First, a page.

I brought up the topic to the therapist I was seeing at the time, asking her if it was possible that I could have borderline personality disorder. She quickly dismissed the idea, seeming to swat away the thought by waving her hand in front of her.

“You don’t have BPD. Borderlines are nearly impossible to communicate with. They react explosively to the smallest thing. You’re not angry or manipulative; you’re just depressed and anxious.”

My heart sank after her response, both because I felt stupid for asking and because the view of BPD by someone I had come to trust was profoundly negative. Is that how people with BPD are viewed by the world?, I thought. Manipulative and angry? Although it was true that I did not often have angry outbursts, it did not mean that I didn’t get angry. At times I could feel the fire burning within me, but I pushed it down, taking it out not on other people, but on myself through my impulsive and addictive patterns. I had an overwhelming amount of empathy for others and a heightened sense of self-awareness, which prevented me from acting out. But the more I suppressed my anger, the more extreme my self-destructive behaviors became.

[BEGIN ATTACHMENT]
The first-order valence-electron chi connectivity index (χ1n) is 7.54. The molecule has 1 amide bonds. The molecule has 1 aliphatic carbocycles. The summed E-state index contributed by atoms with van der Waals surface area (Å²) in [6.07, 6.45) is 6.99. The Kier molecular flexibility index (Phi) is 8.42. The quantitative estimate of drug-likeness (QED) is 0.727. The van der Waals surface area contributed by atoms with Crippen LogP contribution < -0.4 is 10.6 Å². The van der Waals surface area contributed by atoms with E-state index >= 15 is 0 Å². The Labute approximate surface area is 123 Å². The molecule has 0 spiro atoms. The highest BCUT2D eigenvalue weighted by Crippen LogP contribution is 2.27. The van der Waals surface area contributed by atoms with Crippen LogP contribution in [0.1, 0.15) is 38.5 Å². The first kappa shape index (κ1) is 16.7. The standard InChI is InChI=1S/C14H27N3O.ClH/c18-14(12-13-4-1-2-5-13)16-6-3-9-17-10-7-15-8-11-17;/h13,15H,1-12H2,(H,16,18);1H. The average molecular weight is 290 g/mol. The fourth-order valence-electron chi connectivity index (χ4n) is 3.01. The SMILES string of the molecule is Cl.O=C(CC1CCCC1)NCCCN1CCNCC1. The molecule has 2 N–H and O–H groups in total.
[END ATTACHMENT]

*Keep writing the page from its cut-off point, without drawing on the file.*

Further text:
It would be several more months before I was given a formal diagnosis. In search of a new psychiatrist, I made an appointment with one that was recommended to me. Dr. Z. was a tall man with Slavic features. I could see the compassion in his eyes as he asked me questions about my family history, my previous mental health diagnoses, and my current symptoms. After two hours, he rose from his chair and pulled a hefty book from the shelf above his desk. He leafed through it for a moment and stopped, silently scanning the page, then read aloud nine diagnostic criteria.